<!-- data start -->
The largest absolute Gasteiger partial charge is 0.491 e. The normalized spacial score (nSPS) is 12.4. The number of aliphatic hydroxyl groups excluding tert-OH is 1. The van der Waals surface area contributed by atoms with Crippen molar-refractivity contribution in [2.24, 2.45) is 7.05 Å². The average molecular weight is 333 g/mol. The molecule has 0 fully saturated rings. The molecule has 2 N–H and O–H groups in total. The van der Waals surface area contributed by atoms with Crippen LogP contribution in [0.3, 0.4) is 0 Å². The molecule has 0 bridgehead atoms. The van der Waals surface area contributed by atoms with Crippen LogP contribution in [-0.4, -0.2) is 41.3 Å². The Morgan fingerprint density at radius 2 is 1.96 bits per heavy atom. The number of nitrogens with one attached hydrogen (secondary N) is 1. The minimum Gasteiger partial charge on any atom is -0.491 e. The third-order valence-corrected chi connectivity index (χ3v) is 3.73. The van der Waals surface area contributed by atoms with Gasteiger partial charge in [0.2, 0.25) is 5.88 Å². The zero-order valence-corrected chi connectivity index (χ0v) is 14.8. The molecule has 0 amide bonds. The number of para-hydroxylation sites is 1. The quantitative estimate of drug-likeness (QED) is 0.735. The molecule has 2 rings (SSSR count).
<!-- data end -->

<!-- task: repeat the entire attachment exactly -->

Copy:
The largest absolute Gasteiger partial charge is 0.491 e. The normalized spacial score (nSPS) is 12.4. The number of aliphatic hydroxyl groups excluding tert-OH is 1. The van der Waals surface area contributed by atoms with Crippen molar-refractivity contribution in [2.24, 2.45) is 7.05 Å². The average molecular weight is 333 g/mol. The molecule has 0 fully saturated rings. The molecule has 2 N–H and O–H groups in total. The van der Waals surface area contributed by atoms with Crippen LogP contribution in [0.3, 0.4) is 0 Å². The molecule has 0 bridgehead atoms. The van der Waals surface area contributed by atoms with Crippen LogP contribution in [-0.4, -0.2) is 41.3 Å². The Morgan fingerprint density at radius 2 is 1.96 bits per heavy atom. The number of nitrogens with one attached hydrogen (secondary N) is 1. The minimum Gasteiger partial charge on any atom is -0.491 e. The third-order valence-corrected chi connectivity index (χ3v) is 3.73. The van der Waals surface area contributed by atoms with Gasteiger partial charge in [0.2, 0.25) is 5.88 Å². The zero-order valence-corrected chi connectivity index (χ0v) is 14.8. The molecule has 0 amide bonds. The number of para-hydroxylation sites is 1. The quantitative estimate of drug-likeness (QED) is 0.735. The molecule has 2 rings (SSSR count).